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I am attempting to use Scintilla .NET in a project (I want a good editor + syntax highlighting, etc). Unfortunately, when I reference the binaries in my project, I can't seem to actually use the Scintilla controls. I get two different errors.

  1. The first happens when adding SciLexer.dll as a reference to my project. I get a message that says: A reference to SciLexer.dll could not be added. Please make sure the file is accessible, and that it is a valid assembly or COM component.

  2. The second error occurs when I try to use the controls from ScintillaNET.dll. If I try to drag the component into a form, I get the following message: Failed to create component Scintilla. The error message follows: System.ComponentModel.Win32Exception: %1 is not a valid Win32 application at ScintillaNet.Scintilla.get_CreateParams()

Any help with either of these problems would be much appreciated. For the record, I am running Visual Studio 2008 running on a 64-bit Windows 7 platform.

Thanks.

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Would you consider checking out alternatives? I really like the ICSharp.TextEditor which is part of SharpDevelop, a free IDE for .NET development. The editor is quite powerful, fully C# code, works like a charm on 32- and 64-bit systems - "it just works". Get it here icsharpcode.net/OpenSource/SD/Default.aspx and grab the ICSharpCode.TextEditor sub-project from within the large solution –  marc_s Mar 6 '10 at 22:09

4 Answers 4

up vote 13 down vote accepted

It's been a little while since I used Scintilla, but my understanding is that SciLexer.dll is an entirely native DLL, which is why you can't add a reference to it from Visual Studio.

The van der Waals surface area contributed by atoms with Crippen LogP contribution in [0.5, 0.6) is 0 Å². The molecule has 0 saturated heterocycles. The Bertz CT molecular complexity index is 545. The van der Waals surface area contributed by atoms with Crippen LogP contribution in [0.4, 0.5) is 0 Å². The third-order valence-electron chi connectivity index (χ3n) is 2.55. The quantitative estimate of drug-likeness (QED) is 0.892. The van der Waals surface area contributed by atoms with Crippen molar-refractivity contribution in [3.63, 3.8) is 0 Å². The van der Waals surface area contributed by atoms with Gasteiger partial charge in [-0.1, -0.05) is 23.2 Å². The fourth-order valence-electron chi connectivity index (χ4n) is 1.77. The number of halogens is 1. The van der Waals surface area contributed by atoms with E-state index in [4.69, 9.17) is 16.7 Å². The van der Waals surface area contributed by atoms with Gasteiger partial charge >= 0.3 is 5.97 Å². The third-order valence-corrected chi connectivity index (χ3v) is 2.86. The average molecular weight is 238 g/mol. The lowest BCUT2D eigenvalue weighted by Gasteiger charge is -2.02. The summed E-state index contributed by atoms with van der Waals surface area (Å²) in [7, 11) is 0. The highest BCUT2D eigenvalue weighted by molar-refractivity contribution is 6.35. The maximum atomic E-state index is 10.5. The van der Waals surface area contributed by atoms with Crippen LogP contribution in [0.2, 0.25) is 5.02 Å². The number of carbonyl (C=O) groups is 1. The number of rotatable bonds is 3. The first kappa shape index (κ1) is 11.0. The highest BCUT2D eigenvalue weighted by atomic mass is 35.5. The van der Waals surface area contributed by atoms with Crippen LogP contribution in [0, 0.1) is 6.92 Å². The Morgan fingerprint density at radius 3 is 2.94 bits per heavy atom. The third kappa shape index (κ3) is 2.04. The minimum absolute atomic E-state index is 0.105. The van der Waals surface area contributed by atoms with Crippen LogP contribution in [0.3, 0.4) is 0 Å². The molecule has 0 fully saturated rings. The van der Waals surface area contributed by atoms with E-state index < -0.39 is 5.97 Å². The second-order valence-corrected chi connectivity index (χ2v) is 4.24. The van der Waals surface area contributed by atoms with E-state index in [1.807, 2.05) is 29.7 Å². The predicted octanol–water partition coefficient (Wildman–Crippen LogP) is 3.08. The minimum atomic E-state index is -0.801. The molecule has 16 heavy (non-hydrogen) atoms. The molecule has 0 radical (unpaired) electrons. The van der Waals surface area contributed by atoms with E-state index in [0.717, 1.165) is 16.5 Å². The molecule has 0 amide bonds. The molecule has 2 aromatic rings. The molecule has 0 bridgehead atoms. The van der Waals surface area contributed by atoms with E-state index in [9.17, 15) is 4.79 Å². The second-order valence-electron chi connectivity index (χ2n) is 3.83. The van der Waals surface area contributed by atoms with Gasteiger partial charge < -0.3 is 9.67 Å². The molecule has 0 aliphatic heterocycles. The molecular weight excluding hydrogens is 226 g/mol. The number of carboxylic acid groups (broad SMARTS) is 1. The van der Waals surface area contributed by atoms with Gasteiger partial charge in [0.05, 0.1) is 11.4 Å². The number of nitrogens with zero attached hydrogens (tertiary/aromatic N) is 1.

Instead, you should 'arrange' for SciLexer.dll to appear in the right directory at runtime so that it can be loaded by ScintillaNET.dll. The safest way to do this would be to add SciLexer.dll to your Visual Studio project as a plain file (not as a reference), then change the properties on the file to have it copied to the output directory when your project is built.

Given that you're on 64-bit, I expect that you'll need to build your app specifically as 32-bit and not AnyCPU. As I say, it's been a while since I did this, but when I did, Scintilla only had 32-bit binaries.

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Good point - copying to the output directory solves the problem at run time, but that doesn't help Visual Studio. Maybe sticking it in the path was what I did in the end. :) –  Tim Robinson Mar 6 '10 at 23:56

i added reference to Scintilla.dll instead of SciLexer.dll - and it worked

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I think you have some tool installed that itself added to the path variable and contains a SciLexer.dll (e.g. TortoiseSVN). In that case the dll from this location will be picked and your tool won't work on a clean installed machine. To check this open a command prompt and enter where SciLexer.dll. If you find something rename that file temporally and start your tool again. Last but not least run ProcessMonitor and check from where your SciLexer.dll will be loaded. –  Oliver Jan 13 '14 at 7:12

I got round the issue by copying the files to C:\Windows\SysWOW64

Got the idea from @weston's post.

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i also meet some wrong and wrote down, maybe you can see this link: http://www.devtext.com/blogs/detail/57/fix-scintillanet-x64-failed-to-create

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